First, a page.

The junior effort continues with the bilingual pace that One Step Forward (2003) started, but the grooves are a bit heavier on this adventure ("Afrodance","Nü Soul Makossa"). Breaking cultural barriers, Les Nubians newest long player will communicate directly to the rhythm in everyone.
2011 Selection #10
Mint Condition: 7... (Shanachie)*
The title of "the last R&B band" is honorable and its bearer, Mint Condition, deserves the moniker. 7... functions from a foundation of Minneapolis R&B, then adds a plethora of musical ideas to the pot. Somewhere between artistic freedom and comfort coasting, Mint Condition comes off as a tight knit band. They know what they want and how they want it to sound.
2011 Selection #9
Melanie C: The Sea (Red Girl)**
Anyone who has dismissed the Spice Girls as not having any lasting mark in popular music should be eating their words well done. Seventeen albums (group and solo) combined, Melanie C's fifth album continues her own musical legacy as well as that of her former group. The Sea is a triumph, the title track, similar to the grandeur of Katie Melua's "The Flood" from last year, is an aural juggernaut. Again, her staying power and that of her former group continues to matter in pop music.
2011 Selection #8
Rahsaan Patterson: Bleuphoria (Artistry Music)
After Wines & Spirits (2007), Patterson's R&B traveling continues on the thrilling, loose terrain of Bleuphoria. Romantic and conflicted, it isn't as dark as its predecessor was. The hypnosis of "Crazy (Baby)" or the starry rendition of The Flamingo's doo-wooper "I Only Have Eyes For You" are jaw dropping.
2011 Selection #7
Sophie Ellis-Bextor: Make a Scene (EBGB)**
Soldiering past a staggering three year delay, La Bextor's fourth opus finally saw light in 2011. Sleeker, harder, and faster than her last three albums, Make a Scene is frenzy on wax. Bextor pulls from Róisín Murphy, ABBA, Donna Summer, and Kylie Minogue without sacrificing what makes her work distinctly her own, that British tea stained wonder (her voice).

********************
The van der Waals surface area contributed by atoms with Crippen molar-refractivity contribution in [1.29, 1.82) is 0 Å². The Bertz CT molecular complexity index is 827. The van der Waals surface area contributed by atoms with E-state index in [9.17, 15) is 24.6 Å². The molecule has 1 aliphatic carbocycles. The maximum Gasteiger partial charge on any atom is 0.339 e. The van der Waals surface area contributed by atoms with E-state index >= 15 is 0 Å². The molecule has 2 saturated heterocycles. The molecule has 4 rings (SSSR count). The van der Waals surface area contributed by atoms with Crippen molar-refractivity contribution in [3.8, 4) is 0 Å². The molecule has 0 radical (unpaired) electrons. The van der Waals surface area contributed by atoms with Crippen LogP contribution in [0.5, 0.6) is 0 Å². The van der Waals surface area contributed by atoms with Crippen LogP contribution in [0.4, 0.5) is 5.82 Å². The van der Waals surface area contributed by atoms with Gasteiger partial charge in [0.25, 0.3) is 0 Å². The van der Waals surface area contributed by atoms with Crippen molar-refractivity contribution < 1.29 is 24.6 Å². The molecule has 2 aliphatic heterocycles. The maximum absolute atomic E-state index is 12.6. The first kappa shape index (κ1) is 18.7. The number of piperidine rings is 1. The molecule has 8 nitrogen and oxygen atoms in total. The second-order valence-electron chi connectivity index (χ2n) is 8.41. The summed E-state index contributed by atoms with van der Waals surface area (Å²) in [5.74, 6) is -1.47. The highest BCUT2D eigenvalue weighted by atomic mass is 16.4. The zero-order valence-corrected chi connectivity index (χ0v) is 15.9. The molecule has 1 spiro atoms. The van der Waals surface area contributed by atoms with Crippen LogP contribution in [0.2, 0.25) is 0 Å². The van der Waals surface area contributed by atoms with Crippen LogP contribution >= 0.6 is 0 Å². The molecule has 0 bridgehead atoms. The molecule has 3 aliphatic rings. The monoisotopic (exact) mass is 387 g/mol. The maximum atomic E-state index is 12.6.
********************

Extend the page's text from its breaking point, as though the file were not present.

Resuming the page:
2011 Selection #6
Duran Duran: All You Need is Now (Tape Modern/S-Curve)*
The gentleman are back again, though they've never really left, so leave the comeback claptrap at the door. There are surface level winners and other diamonds in the trenches that will be found upon exploration from the listener. A true treat for long timers and the new, curious fans they've sparked interest in.
2011 Selection #5
Gloria Estefan: Miss Little Havana (Crescent Moon/Verve Forecast)*
What to do when you've come to the realization you've done everything? Spanning decades, Gloria Estefan faced this query and embraced it by looking back and forward on Miss Little Havana. Her second album of dance charged fare following gloria! (1998), Estefan's producing partnership with Neptune Pharrell Williams is savoir faire.
2011 Selection #4
Vanessa Carlton: Rabbits on the Run (Razor & Tie)
Vanessa Carlton's Rabbits on the Run continues building on her honeycombed pop. Bigger than Heroes & Thieves (2007) in the way it unravels to the attentive. Carlton sets Rabbits apart by letting her voice and piano skim softly along detachment here creating a haunting effect.
2011 Selection #3
Joy Denalane: Maureen (Nesola)**
Four years after her second album Born & Raised (2006), and first in English, German soulbird Joy Denalane has returned with Maureen. The title comes from Denalane’s middle name. Languages aside, Maureen overflows with flowery ballads, sample-led midtempos, and a few funk throw-downs. Maureen communes with anyone willing to listen to her song, German and non-German speakers alike.
2011 Selection #2
Will Young: Echoes (XIX/RCA/Sony)**
The first to win Britain's Pop Idol in 2002, Will Young has worked hard to reach the artistic home run of Echoes. Young's ear is keen for sharp, adult contemporary pop channeled through electronic sophistication. Echoes puts Young at its focal point. Tailored, but not streamlined, Echoes is a sexy, emotional affair that will age well.
2011 Selection #1
Nikki Jean: Pennies In a Jar (S-Curve)
Bob Dylan. Carly Simon. Thom Bell. Jimmy Webb. Barry Mann and Cynthia Weil. Lamont Dozier. Just a sampling of the talent brought together to co-write with Nikki Jean on her debut. Attempts at such lofty partnerships have been tried, but never on this level has it been so successful. Occupying country-hip-hop and Philly R&B, Jean embodies the changeability of pop without shortchanging the sincerity of soul.
[Editor's Note: *-Denotes that the album has an "expanded edition" or is "retailer specific" in where it can be purchased. Please see the official websites of these artists for details. **-Denotes that the album is only available as an import and not a domestic U.S. release. Special Thanks: As stated, this article was a lot of work. I could not have accomplished it without the tireless efforts of several key people: Andrew Bird, Darren Spence, Justin Daniel, and Frank Coleman. I may select and listen to the music, write the piece, but these guys helped make the piece beautiful with their contributions of the art. Thank you all so much. Special thanks to Thomas Del Pozo for his recommendation of The Sound of Arrows.-QH]